Know Your Fiber: Angora

Posted on October 01 2017

Know Your Fiber:  Angora
Angora bunnies! Just the words evoke visions of fluffy, cuddly rabbits. Or for fiber artists, visions of soft and amazingly cozy sweaters, hats, scarves, and gloves.

How humans discovered and bred the first long-haired rabbits for their fiber is not certain. The first recorded instance of raising penned rabbits was by the Romans around 100 BCE. These first penned rabbits, who were not quite yet domesticated, were brought back to Rome from their military campaigns in what is today known as Spain. It is a matter of some debate as to whether or not rabbits brought from Rome to Turkey provided the stock from which Angora rabbits were eventually bred. However, it is generally agreed that all Angora rabbits today are likely descended from long-haired rabbits that were originally bred around Ankara, Turkey. From there the raising of these rabbits began to spread throughout Eastern Europe by around 500-600 CE. There are some records of tribes living in the Carpathian Mountains who raised these rabbits for their warm fiber.

Western Europe appears to not have become aware of Angora rabbits until the 1500s, when Angora rabbits made their way to England, somehow skipping the rest of Western Europe on the way there. Renamed English Silk Hares, fiber from these rabbits began to become very popular among those in Europe with the finances to afford it. It was such a profitable industry that the English government made it a crime to export the rabbits.

As time passed, restrictions were loosened, or just plain ignored. The first Angoras arrived on English ships to France in 1723. Perhaps to avoid legal repercussions, or perhaps it was the honest truth, the English sailors said that they had brought the rabbits from their original homeland in Turkey, naming the rabbits “Angola” – an Anglicized pronunciation of the city of Ankara – which eventually became pronounced “Angora.” Sold for high prices, Angora rabbits became popular as pets for the upper classes. Marie Antoinette kept pet Angora rabbits that, unfortunately, met the same fate as the Queen: executed during the French Revolution.

Even though Angora rabbits became popular pets, it wasn’t long before breeding Angoras for fiber production began in earnest throughout Western Europe. By 1777, Angoras had also made their way to Germany, where prizes for the best angora fiber were offered by the Prussian government during 1780-1781. However, despite attempts from England, Germany and other Western European countries, France soon dominated the world Angora fiber market, and would do so all the way until 1965.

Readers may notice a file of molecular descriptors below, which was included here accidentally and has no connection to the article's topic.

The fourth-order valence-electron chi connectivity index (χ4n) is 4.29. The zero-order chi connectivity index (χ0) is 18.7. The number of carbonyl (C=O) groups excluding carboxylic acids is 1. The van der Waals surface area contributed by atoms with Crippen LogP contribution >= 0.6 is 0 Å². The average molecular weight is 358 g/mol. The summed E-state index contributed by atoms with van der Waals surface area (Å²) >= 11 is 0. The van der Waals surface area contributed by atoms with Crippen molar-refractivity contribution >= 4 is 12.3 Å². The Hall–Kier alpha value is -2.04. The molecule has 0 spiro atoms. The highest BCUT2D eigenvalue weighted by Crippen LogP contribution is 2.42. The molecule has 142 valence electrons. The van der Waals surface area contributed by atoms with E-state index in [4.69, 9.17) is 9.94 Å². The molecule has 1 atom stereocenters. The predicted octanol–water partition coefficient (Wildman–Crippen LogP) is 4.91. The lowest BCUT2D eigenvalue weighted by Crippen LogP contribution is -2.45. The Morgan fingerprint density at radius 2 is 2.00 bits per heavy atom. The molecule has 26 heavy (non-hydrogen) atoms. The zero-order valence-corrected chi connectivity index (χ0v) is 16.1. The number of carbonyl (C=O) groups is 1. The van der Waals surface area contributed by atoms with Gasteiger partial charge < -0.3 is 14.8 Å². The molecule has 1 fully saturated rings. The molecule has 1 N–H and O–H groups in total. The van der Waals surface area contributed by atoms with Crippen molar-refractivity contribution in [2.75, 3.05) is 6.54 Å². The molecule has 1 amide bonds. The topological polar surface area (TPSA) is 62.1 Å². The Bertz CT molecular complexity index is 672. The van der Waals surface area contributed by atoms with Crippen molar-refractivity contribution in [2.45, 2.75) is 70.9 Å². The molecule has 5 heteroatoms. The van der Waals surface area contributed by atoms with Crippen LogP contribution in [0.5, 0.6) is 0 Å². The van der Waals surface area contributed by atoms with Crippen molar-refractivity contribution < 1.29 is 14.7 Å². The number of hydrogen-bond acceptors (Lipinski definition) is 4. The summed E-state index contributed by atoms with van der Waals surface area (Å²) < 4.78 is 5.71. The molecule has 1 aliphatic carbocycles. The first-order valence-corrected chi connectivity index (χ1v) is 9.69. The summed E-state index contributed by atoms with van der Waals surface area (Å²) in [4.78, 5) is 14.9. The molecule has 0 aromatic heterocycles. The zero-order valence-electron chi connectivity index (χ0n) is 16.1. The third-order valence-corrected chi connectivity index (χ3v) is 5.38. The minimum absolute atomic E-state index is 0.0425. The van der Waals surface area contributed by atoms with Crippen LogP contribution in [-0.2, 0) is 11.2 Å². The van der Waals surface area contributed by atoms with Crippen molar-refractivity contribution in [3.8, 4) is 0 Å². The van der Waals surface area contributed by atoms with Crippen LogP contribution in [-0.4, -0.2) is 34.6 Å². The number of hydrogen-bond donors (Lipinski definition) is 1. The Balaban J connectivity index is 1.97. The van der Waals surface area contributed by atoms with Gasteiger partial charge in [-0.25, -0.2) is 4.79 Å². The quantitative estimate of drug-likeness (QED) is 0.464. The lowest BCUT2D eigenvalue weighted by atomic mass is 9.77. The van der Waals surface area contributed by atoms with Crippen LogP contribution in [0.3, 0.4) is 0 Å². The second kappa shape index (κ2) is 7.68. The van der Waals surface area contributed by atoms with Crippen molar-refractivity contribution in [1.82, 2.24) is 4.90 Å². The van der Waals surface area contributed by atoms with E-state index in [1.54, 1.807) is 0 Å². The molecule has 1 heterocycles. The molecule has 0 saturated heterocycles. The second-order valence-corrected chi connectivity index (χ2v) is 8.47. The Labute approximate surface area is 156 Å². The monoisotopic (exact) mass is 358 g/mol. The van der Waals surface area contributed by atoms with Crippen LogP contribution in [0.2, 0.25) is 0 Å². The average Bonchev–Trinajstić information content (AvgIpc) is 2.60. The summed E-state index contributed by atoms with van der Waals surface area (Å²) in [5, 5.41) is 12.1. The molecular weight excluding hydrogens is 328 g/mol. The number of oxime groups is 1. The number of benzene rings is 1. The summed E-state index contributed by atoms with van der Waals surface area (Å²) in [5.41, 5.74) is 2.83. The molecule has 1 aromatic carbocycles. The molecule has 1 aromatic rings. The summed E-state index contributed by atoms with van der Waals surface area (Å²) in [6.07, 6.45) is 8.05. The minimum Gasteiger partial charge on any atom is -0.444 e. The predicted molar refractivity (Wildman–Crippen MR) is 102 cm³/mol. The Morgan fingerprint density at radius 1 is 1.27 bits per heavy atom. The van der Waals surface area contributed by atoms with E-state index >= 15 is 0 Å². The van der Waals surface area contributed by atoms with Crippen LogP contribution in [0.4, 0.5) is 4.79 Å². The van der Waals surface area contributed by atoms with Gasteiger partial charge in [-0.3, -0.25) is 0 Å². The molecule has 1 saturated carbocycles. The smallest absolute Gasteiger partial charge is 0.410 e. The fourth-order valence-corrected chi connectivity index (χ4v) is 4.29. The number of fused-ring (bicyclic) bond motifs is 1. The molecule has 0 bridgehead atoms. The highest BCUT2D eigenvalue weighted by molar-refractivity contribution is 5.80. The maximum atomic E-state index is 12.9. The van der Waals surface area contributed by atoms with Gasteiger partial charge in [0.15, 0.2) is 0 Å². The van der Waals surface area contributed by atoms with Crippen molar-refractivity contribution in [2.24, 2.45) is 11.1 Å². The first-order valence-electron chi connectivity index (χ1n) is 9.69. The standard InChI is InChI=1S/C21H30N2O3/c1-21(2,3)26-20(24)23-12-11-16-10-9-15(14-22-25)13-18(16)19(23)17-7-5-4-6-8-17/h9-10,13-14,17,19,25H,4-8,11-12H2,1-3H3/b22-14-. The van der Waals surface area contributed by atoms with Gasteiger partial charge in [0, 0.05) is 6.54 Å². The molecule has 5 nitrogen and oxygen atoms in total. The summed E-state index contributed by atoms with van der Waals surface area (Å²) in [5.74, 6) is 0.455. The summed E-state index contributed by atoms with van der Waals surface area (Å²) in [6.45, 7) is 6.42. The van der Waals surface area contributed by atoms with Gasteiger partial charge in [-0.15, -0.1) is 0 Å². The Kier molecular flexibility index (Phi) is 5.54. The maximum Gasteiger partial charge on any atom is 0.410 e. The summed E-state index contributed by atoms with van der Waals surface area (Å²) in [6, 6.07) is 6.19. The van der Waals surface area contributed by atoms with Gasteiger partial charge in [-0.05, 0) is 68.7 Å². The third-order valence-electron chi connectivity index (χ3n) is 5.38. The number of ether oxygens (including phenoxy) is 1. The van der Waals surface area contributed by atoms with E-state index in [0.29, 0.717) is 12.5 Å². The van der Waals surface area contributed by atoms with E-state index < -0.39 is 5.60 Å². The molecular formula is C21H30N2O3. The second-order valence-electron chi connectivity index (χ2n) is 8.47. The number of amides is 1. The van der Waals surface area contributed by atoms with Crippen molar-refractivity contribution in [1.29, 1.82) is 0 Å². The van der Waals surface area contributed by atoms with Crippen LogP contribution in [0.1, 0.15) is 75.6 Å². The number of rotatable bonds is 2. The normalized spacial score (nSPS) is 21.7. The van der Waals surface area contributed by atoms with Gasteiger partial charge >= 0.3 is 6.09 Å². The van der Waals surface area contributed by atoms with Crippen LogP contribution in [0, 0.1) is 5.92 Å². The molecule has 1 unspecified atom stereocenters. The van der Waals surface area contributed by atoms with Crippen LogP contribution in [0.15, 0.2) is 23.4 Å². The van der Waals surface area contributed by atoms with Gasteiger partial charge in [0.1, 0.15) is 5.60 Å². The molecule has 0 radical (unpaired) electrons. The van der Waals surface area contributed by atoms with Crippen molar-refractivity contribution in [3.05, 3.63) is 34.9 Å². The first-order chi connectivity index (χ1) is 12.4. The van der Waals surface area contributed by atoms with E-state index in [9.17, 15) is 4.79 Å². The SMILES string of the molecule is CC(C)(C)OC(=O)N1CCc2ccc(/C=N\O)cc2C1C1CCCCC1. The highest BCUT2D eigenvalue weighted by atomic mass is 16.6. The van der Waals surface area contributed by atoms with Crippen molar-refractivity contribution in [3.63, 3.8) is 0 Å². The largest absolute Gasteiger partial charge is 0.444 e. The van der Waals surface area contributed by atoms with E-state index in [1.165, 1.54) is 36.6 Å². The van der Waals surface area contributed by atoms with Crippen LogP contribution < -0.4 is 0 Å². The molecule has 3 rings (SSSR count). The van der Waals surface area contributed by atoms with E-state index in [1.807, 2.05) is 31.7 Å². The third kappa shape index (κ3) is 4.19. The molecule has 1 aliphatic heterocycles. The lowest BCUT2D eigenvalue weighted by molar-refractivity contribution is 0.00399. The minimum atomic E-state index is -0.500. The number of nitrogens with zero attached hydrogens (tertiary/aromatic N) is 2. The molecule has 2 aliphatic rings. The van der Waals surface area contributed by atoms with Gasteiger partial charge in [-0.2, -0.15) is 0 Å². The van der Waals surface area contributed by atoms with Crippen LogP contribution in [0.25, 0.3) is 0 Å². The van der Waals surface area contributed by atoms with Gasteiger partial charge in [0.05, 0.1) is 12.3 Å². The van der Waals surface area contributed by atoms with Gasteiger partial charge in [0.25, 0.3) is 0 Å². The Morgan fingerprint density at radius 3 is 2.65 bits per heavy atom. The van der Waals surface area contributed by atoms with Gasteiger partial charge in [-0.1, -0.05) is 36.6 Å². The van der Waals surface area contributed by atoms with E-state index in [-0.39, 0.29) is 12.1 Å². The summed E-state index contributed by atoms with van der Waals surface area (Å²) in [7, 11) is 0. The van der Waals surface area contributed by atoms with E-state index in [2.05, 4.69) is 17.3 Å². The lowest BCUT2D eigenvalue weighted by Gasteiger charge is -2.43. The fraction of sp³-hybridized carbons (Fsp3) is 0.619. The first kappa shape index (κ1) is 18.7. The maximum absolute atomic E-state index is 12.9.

Rabbits intended to start an American Angora fiber production industry were being imported to the United States by the 1920s. However, with the advent of synthetic fibers over the next several decades, the production of Angora fiber remained a mostly cottage industry in the United States. However, even as synthetic fibers became more popular, angora remained a treasured luxury fiber that was a mainstay of the fashion industry up through the mid-1900s. For some, like well-known director Ed Wood of low-budget science-fiction and horror movie fame, interest in the fiber bordered on obsession. Ed Wood admitted to an intense fascination with Angora – he would sometimes go out of his way to include Angora sweaters in his films, and even used Ann Gora as one of his pen names.

Today, most angora production in the United State is from small cottage industries, with 95% of angora being imported from China. Small yarn mills and fiber shops, like Northwest Yarns, are typically buyers of American Angora fiber, with much of the imported fiber going to the mass-produced fashion industry.

There are quite a number of breeds of Angora, but the most well-known for their fiber are the English, French, Satin, and Giant. Typically, the fiber is plucked from the rabbit while it is molting (about every four months), although they may also be sheared. However, shearing can result in a lower quality of fiber, as more guard hairs are included in the resulting fiber. While some Angora production outside of the United States has been criticized for its poor treatment of rabbits, we can assure you that the Angora we stock for spinning has been hand-plucked from happy and well-loved bunnies. Our supplier is a close friend of the shop!

Angora is a very warm fiber with a hollow core that contributes to its superior insulating properties. The fiber itself is also very fine (10-18 microns) and produces the classic fuzzy Angora “halo” when spun into yarn. It is frequently combined with wool or other fibers to increase elasticity and to make it easier to spin.

Don’t miss out on working with this historic and classic luxury fiber! We have Angora-blend yarns for sale, as well as washed, hand-plucked Angora ready to be spun. Stop on by to check out all the Angora products we have to offer!


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